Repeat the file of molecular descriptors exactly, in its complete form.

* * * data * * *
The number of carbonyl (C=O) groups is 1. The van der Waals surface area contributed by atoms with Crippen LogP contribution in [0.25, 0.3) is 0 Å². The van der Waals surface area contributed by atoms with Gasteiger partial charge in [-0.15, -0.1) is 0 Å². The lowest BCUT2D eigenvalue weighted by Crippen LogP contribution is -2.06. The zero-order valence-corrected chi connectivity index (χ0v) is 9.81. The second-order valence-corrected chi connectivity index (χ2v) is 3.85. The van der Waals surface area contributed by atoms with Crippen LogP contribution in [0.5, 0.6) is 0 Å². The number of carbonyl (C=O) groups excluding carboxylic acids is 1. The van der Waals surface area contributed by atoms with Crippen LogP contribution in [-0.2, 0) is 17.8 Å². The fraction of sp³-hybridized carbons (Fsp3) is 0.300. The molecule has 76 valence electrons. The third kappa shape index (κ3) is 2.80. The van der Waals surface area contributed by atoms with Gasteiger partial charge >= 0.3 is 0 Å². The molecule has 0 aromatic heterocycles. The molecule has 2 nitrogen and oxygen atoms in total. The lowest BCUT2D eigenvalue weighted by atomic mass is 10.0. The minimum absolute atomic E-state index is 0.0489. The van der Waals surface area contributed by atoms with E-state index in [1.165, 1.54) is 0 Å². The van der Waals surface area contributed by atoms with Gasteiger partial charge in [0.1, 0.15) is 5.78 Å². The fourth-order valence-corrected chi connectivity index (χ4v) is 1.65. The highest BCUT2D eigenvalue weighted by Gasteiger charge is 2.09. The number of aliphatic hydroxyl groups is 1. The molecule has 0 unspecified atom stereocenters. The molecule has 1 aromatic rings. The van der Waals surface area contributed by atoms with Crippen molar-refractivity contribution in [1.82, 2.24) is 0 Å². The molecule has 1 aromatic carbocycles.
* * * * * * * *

The number of carbonyl (C=O) groups is 1. The van der Waals surface area contributed by atoms with Crippen LogP contribution in [0.25, 0.3) is 0 Å². The van der Waals surface area contributed by atoms with Gasteiger partial charge in [-0.15, -0.1) is 0 Å². The lowest BCUT2D eigenvalue weighted by Crippen LogP contribution is -2.06. The zero-order valence-corrected chi connectivity index (χ0v) is 9.81. The second-order valence-corrected chi connectivity index (χ2v) is 3.85. The van der Waals surface area contributed by atoms with Crippen LogP contribution in [0.5, 0.6) is 0 Å². The number of carbonyl (C=O) groups excluding carboxylic acids is 1. The van der Waals surface area contributed by atoms with Crippen LogP contribution in [-0.2, 0) is 17.8 Å². The fraction of sp³-hybridized carbons (Fsp3) is 0.300. The molecule has 76 valence electrons. The third kappa shape index (κ3) is 2.80. The van der Waals surface area contributed by atoms with Gasteiger partial charge >= 0.3 is 0 Å². The molecule has 0 aromatic heterocycles. The molecule has 2 nitrogen and oxygen atoms in total. The lowest BCUT2D eigenvalue weighted by atomic mass is 10.0. The minimum absolute atomic E-state index is 0.0489. The van der Waals surface area contributed by atoms with E-state index in [1.165, 1.54) is 0 Å². The van der Waals surface area contributed by atoms with Gasteiger partial charge in [0.1, 0.15) is 5.78 Å². The fourth-order valence-corrected chi connectivity index (χ4v) is 1.65. The highest BCUT2D eigenvalue weighted by Gasteiger charge is 2.09. The number of aliphatic hydroxyl groups is 1. The molecule has 0 unspecified atom stereocenters. The molecule has 1 aromatic rings. The van der Waals surface area contributed by atoms with Crippen molar-refractivity contribution in [1.82, 2.24) is 0 Å². The molecule has 1 aromatic carbocycles.